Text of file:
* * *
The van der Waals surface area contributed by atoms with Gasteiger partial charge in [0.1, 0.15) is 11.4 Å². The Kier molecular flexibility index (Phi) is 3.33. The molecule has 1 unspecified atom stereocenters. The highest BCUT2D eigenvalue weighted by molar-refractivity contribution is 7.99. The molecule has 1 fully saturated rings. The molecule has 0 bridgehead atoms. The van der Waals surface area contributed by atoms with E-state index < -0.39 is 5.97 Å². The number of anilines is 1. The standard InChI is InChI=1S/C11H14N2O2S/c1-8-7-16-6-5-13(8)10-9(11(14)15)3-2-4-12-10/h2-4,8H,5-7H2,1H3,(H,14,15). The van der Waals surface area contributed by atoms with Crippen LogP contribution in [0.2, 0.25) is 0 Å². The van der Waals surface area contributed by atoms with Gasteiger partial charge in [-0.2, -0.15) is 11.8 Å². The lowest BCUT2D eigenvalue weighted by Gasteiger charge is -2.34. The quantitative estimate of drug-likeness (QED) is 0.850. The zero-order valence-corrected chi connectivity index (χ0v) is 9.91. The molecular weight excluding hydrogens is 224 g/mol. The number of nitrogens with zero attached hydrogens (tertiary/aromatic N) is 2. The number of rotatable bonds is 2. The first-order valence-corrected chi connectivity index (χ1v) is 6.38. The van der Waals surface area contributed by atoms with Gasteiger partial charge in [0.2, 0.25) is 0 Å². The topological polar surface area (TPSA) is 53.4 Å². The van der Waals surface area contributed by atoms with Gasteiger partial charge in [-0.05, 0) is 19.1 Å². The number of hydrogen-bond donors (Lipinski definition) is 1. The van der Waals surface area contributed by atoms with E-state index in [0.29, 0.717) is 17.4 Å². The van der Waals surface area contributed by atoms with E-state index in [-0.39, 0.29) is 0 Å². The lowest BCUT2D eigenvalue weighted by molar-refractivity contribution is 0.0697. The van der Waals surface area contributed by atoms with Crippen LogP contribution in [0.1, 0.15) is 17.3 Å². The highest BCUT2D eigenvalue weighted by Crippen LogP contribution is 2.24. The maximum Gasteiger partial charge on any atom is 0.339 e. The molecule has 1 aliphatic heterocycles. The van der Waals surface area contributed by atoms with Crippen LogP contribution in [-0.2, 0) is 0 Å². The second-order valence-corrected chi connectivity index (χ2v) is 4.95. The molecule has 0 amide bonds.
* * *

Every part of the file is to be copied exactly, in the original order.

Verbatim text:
The van der Waals surface area contributed by atoms with Gasteiger partial charge in [0.1, 0.15) is 11.4 Å². The Kier molecular flexibility index (Phi) is 3.33. The molecule has 1 unspecified atom stereocenters. The highest BCUT2D eigenvalue weighted by molar-refractivity contribution is 7.99. The molecule has 1 fully saturated rings. The molecule has 0 bridgehead atoms. The van der Waals surface area contributed by atoms with E-state index < -0.39 is 5.97 Å². The number of anilines is 1. The standard InChI is InChI=1S/C11H14N2O2S/c1-8-7-16-6-5-13(8)10-9(11(14)15)3-2-4-12-10/h2-4,8H,5-7H2,1H3,(H,14,15). The van der Waals surface area contributed by atoms with Crippen LogP contribution in [0.2, 0.25) is 0 Å². The van der Waals surface area contributed by atoms with Gasteiger partial charge in [-0.2, -0.15) is 11.8 Å². The lowest BCUT2D eigenvalue weighted by Gasteiger charge is -2.34. The quantitative estimate of drug-likeness (QED) is 0.850. The zero-order valence-corrected chi connectivity index (χ0v) is 9.91. The molecular weight excluding hydrogens is 224 g/mol. The number of nitrogens with zero attached hydrogens (tertiary/aromatic N) is 2. The number of rotatable bonds is 2. The first-order valence-corrected chi connectivity index (χ1v) is 6.38. The van der Waals surface area contributed by atoms with Gasteiger partial charge in [0.2, 0.25) is 0 Å². The topological polar surface area (TPSA) is 53.4 Å². The van der Waals surface area contributed by atoms with Gasteiger partial charge in [-0.05, 0) is 19.1 Å². The number of hydrogen-bond donors (Lipinski definition) is 1. The van der Waals surface area contributed by atoms with E-state index in [0.29, 0.717) is 17.4 Å². The van der Waals surface area contributed by atoms with E-state index in [-0.39, 0.29) is 0 Å². The lowest BCUT2D eigenvalue weighted by molar-refractivity contribution is 0.0697. The van der Waals surface area contributed by atoms with Crippen LogP contribution in [0.1, 0.15) is 17.3 Å². The highest BCUT2D eigenvalue weighted by Crippen LogP contribution is 2.24. The maximum Gasteiger partial charge on any atom is 0.339 e. The molecule has 1 aliphatic heterocycles. The van der Waals surface area contributed by atoms with Crippen LogP contribution in [-0.2, 0) is 0 Å². The second-order valence-corrected chi connectivity index (χ2v) is 4.95. The molecule has 0 amide bonds.